MARY JANE MCCARTHY, Employee/Appellant, v. AL BAKER=S and FARMERS INS. GROUP/MID-CENTURY INS. CO., Employer-Insurer.
WORKERS= COMPENSATION COURT OF APPEALS
MARCH 12, 2001
ATTORNEY FEES - IRWIN FEES. The compensation judge erred, as a matter of law, in concluding the attorney fees award was limited to the dollar value of the medical benefits awarded to the employee pursuant to Minn. Stat. ' 176.081, subd. 1(a)(1). The matter is remanded for redetermination of a reasonable attorney fee, taking into account the seven factors set forth in Irwin v. Surdyk=s Liquor, 599 N.W.2d, 132, 59 W.C.D. 319 (Minn. 1999).
Vacated and remanded.
Determined by: Johnson, J., Pederson, J., and Rykken, J.
Compensation Judge: James R. Otto
THOMAS L. JOHNSON, Judge
The employee appeals from the compensation judge=s award of attorney fees, asserting the judge improperly determined the amount of fees awardable. We vacate and remand for redetermination in accordance with this opinion.
On February 23, 1997, Mary Jane McCarthy, the employee, sustained a work-related injury while employed at Al Baker=s, the employer. On April 28, 1998, the employee retained David C. Wulff, Esquire, to represent her. On February 16, 1999, Mr. Wulff filed a Medical Request seeking payment of certain medical expenses incurred by the employee. The matter was ultimately heard before Compensation Judge James R. Otto. In a Findings and Order filed August 20, 1999, the judge ordered the employer and insurer to pay certain medical expenses incurred by the employee, subject to the fee schedule. The employer and insurer appealed the compensation judge=s findings to the Workers= Compensation Court of Appeals. Thereafter, the parties settled the case and this court issued an Award on Stipulation on March 7, 2000.
On March 22, 2000, the employee filed a fee petition seeking payment of $11,277.00 in Roraff-type attorney fees. The employer and insurer objected to the request and the case was heard by Judge Otto. In a Findings and Order filed September 21, 2000, the compensation judge found the employee=s attorney was entitled to fees for recovery of medical expenses due to Clark Chiropractic of $2,285.80, future chiropractic services of $2,000.00, a bill of Dr. McPartlin of $168.17 and mileage of $72.50 for a total of $4,526.48. The judge concluded the attorney fee to which Mr. Wulff was entitled was $4,526.48. The employee appeals.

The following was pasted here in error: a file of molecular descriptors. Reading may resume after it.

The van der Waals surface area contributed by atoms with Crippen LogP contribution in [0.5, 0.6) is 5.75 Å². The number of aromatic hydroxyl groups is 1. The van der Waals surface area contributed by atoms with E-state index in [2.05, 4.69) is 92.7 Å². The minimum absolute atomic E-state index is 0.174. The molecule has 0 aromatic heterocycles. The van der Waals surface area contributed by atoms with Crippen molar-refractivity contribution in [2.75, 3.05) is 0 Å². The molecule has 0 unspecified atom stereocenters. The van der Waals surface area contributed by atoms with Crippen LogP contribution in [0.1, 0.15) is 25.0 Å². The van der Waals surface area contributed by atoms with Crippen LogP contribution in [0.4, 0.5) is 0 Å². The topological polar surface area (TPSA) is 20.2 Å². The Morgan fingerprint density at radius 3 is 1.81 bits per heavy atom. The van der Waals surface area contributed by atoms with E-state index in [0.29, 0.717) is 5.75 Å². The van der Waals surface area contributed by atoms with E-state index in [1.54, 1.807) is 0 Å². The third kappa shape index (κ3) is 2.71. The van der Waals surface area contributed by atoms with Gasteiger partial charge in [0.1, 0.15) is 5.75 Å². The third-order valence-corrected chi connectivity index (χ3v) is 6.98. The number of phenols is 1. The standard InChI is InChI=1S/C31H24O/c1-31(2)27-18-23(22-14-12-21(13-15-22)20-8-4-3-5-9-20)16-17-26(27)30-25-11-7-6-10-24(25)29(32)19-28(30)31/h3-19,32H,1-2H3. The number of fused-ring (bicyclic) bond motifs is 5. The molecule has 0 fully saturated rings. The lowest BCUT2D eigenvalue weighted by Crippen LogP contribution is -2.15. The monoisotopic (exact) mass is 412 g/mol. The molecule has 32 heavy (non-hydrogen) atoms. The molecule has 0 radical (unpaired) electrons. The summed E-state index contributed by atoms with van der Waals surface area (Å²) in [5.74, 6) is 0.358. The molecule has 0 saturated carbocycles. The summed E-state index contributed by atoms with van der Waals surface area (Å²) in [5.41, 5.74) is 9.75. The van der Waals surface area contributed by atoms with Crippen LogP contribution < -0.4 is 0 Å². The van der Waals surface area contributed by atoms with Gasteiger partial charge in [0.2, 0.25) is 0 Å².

STANDARD OF REVIEW
"[A] decision which rests upon the application of a statute or rule to essentially undisputed facts generally involves a question of law which [the Workers' Compensation Court of Appeals] may consider de novo." Krovchuk v. Koch Oil Refinery, 48 W.C.D. 607, 608 (W.C.C.A. 1993).
The employee argues the compensation judge misinterpreted and misapplied Minn. Stat. ' 176.081, subd. 1, and Irwin v. Surdyk=s Liquor, 599 N.W.2d 132, 59 W.C.D. 319 (Minn. 1999). We are compelled to agree.
In finding 14, the compensation judge stated: AMinn. Stat. ' 176.081, subd. 1(a), provides in part, that the amount of attorney fees awarded for obtaining disputed medical benefits under Minn. Stat. ' 176.135 shall be the dollar value of the medical benefits awarded where ascertainable.@ (Emphasis in original.) The judge found the disputed medical benefits totaled $4,526.48, and concluded the Amaximum statutory fees payable to attorney Mr. Wulff as provided by Minn. Stat. ' 176.081 in connection with the recovery of medical benefits . . . is the sum of $4,526.48.@ (Finding 16.)